Field-effect transistors made from carbon nanotubes were first reported 20 years ago. In May 1998, and writing in Nature, Cees Dekker and colleagues at Delft University of Technology described using a single semiconducting single-walled carbon nanotube to build a transistor that could operate at room temperature1. Then, in October 1998, and writing in Applied Physics Letters, Phaedon Avouris and colleagues at IBM’s T. J. Watson Research Center in New York described building transistors from single- and multi-walled carbon nanotubes2. This was only seven years after Sumio Iijima of the NEC Corporation had awakened interest in these rolled-up sheets of carbon atoms with a report on the synthesis of multi-walled carbon nanotubes3 and five years after reports on the growth of single-walled carbon nanotubes had appeared4,5.

The unique properties of carbon nanotubes, such as their high carrier mobility, suggested that the material could be of immense value in electronic devices, and expectations grew. But the field faced many technical challenges, not least the fact that nanotubes come in various structures and sizes, and can be both metallic and semiconducting, whereas high-performance devices demand samples with little structural variation. And the rate of progress was slower than many expected. (In 2002, for example, Avouris told the The New York Times that it might be ten years before nanotube chips were commercially available6.) The emergence of graphene, and other two-dimensional materials, also diverted the attention of many researchers, and wider scientific and technological interest in nanotube electronics wavered.

Nevertheless, the last two decades have seen impressive developments in the field and a variety of technology milestones have been passed. Logic circuits made from nanotube transistors were, for example, reported in 20017; a five-stage ring oscillator with a stage delay of 2 ns was built on a single nanotube in 20068; and a nanotube computer was created in 20139, a system that has similar capabilities to the first commercial microprocessor, the Intel 4004 (ref. 10), which was released in 1971. More recently, notable advances in transistor scaling have been made, leading to nanotube transistors with a gate length of 5 nm (ref. 11) and a footprint of 40 nm (ref. 12). There have also been improvements in integrated circuit performance, leading to nanotube ring oscillators with encouraging performance13,14.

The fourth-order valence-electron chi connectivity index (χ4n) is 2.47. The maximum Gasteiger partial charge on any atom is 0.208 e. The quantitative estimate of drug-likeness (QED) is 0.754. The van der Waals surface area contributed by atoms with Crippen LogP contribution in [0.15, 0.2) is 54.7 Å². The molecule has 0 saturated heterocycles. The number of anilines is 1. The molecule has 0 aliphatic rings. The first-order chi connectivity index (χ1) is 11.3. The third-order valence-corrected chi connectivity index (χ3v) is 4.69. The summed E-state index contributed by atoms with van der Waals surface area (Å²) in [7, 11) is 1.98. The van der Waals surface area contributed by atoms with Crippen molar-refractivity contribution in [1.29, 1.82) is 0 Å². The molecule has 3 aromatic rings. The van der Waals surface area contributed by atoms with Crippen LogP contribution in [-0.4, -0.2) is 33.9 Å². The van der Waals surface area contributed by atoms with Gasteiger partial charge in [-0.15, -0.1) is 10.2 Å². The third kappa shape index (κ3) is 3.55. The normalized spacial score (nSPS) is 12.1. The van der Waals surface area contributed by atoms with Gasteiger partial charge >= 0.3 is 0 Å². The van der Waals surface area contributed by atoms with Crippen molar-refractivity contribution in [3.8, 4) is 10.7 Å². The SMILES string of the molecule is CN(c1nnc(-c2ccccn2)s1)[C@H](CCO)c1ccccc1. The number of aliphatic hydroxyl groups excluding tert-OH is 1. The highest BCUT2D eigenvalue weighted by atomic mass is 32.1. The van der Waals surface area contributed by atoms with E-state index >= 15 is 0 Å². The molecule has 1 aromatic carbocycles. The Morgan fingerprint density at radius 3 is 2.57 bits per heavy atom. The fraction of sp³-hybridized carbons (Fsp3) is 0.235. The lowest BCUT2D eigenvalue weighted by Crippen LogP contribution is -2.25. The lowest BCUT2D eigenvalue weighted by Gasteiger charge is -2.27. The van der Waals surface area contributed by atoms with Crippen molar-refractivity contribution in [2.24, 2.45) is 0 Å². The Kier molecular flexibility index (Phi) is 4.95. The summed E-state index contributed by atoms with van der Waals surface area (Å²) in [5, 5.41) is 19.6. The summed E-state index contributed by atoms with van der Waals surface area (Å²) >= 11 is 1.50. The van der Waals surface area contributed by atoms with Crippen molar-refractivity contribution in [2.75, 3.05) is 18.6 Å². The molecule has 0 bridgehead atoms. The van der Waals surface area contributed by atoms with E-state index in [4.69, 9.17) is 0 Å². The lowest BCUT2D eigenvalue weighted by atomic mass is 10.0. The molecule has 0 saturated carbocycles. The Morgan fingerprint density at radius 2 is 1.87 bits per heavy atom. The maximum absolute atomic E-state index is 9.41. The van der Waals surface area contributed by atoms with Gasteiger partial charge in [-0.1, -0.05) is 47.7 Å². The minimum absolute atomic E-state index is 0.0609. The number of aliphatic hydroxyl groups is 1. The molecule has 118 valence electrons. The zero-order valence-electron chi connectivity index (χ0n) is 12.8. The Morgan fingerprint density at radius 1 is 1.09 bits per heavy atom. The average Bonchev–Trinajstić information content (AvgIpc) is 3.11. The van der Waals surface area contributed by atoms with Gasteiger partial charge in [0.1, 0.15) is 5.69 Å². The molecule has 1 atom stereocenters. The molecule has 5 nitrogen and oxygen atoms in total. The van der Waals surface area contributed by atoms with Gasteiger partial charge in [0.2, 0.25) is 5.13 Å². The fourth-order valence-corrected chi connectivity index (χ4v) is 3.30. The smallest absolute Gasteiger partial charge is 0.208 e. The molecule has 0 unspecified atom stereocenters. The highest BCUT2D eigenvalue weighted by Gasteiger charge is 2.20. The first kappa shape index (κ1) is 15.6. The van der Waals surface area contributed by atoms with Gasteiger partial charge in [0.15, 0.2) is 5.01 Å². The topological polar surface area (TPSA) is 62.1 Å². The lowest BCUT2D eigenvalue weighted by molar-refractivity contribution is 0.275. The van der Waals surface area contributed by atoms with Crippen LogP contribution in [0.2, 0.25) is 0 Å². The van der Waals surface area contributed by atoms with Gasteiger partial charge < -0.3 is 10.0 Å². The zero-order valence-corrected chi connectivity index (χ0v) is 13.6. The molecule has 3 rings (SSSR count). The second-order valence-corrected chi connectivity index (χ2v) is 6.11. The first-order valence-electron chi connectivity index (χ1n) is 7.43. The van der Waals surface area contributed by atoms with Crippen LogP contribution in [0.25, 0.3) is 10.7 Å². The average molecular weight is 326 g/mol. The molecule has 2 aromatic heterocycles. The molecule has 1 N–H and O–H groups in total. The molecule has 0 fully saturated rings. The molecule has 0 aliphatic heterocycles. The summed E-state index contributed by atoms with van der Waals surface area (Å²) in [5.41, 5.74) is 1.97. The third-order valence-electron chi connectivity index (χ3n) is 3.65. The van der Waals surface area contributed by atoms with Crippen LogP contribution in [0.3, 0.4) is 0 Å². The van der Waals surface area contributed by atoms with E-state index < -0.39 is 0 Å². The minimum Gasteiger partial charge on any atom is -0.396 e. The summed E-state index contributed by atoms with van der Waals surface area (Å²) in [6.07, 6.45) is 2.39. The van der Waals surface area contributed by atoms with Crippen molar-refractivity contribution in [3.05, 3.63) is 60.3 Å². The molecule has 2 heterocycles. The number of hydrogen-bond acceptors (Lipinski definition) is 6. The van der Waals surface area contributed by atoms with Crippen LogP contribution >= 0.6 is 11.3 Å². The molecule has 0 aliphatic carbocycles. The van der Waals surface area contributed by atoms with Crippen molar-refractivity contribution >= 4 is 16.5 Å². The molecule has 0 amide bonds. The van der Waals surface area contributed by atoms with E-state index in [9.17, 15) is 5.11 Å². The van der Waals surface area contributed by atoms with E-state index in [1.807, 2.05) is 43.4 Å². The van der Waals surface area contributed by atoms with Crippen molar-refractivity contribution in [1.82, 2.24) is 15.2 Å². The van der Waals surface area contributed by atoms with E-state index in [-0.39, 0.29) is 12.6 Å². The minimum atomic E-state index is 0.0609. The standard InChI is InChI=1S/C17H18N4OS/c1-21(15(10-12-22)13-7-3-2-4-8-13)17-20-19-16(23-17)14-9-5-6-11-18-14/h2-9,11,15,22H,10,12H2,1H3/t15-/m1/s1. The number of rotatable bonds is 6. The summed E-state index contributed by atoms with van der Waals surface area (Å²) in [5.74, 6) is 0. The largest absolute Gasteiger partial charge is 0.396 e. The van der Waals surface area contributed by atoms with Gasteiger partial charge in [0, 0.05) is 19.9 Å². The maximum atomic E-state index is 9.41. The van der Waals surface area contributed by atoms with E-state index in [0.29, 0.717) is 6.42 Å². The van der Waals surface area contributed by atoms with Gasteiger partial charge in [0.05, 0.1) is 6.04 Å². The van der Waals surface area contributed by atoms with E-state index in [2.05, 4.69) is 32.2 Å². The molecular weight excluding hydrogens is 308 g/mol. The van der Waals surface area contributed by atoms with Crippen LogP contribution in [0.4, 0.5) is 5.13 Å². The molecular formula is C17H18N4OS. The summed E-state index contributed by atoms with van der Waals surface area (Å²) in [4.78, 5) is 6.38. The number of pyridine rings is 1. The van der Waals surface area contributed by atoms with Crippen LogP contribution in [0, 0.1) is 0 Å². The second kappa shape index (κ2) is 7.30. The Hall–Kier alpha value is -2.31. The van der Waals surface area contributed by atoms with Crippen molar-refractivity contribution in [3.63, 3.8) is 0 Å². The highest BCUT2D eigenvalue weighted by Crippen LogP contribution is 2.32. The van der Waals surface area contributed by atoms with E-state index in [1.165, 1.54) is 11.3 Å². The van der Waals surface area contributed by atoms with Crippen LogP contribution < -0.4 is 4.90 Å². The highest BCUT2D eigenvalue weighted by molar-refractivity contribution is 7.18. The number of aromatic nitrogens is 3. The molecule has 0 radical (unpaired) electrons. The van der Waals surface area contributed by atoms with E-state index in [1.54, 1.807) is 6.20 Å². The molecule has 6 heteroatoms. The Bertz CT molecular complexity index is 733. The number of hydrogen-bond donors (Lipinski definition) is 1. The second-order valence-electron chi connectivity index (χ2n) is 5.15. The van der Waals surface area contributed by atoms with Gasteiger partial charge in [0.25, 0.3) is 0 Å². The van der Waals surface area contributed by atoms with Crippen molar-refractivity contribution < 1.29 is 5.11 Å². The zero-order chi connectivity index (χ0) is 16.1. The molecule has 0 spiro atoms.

Such work on high-performance transistors is focused on the grand goal of replacing silicon-based complementary metal–oxide–semiconductor (CMOS) technology, and is designed for logic applications on rigid substrates. But nanotubes, with their combination of high mobility and mechanical flexibility, are also well-suited to use in thin-film transistors (TFTs) on flexible substrates, where requirements in terms of performance and scaling are more relaxed. These flexible devices have an array of potential applications, including wearable devices and the Internet of Things (IoT), and have been a focus for many nanotube researchers in recent years.

The performance of flexible nanotube circuits is typically significantly lower than those built on rigid substrates. Nanotube-based flexible ring oscillators, for example, usually have stage delays longer than 1 μs. In this issue of Nature Electronics, Jianshi Tang, Shu-Jen Han and colleagues at IBM’s T. J. Watson Research Center in New York now show that high-performance flexible TFTs and CMOS integrated circuits can be built using carbon nanotubes15 (pictured). Their improvements in device performance are delivered through a combination of different technical developments, including an enhanced semiconductor purity and density of the nanotube films. The majority of flexible nanotube transistors to date are unipolar p-type transistors, so a doping method was also developed to fabricate n-type nanotube transistors, and deliver CMOS logic gates and integrated circuits. The IBM team was thus able to build flexible ring oscillators with stage delays as low as 5.7 ns.

Carbon nanotube thin-film transistors fabricated on a flexible substrate. Credit: adapted from ref. 15, Macmillan Publishers Ltd.

The expanding capabilities of flexible nanotube electronics is also highlighted elsewhere in this issue. In pursuit of wearable health monitors, Zhenan Bao, Boris Murmann and colleagues at Stanford University report stretchable temperature-sensing circuits made from nanotube TFTs. Notably, the circuits can suppress strain-dependent errors, which are often a feature of stretchable sensors, through a clever differential circuit design. As a result, the circuits maintain a temperature-sensing accuracy of ±1 °C, while withstanding strains of up to 60%.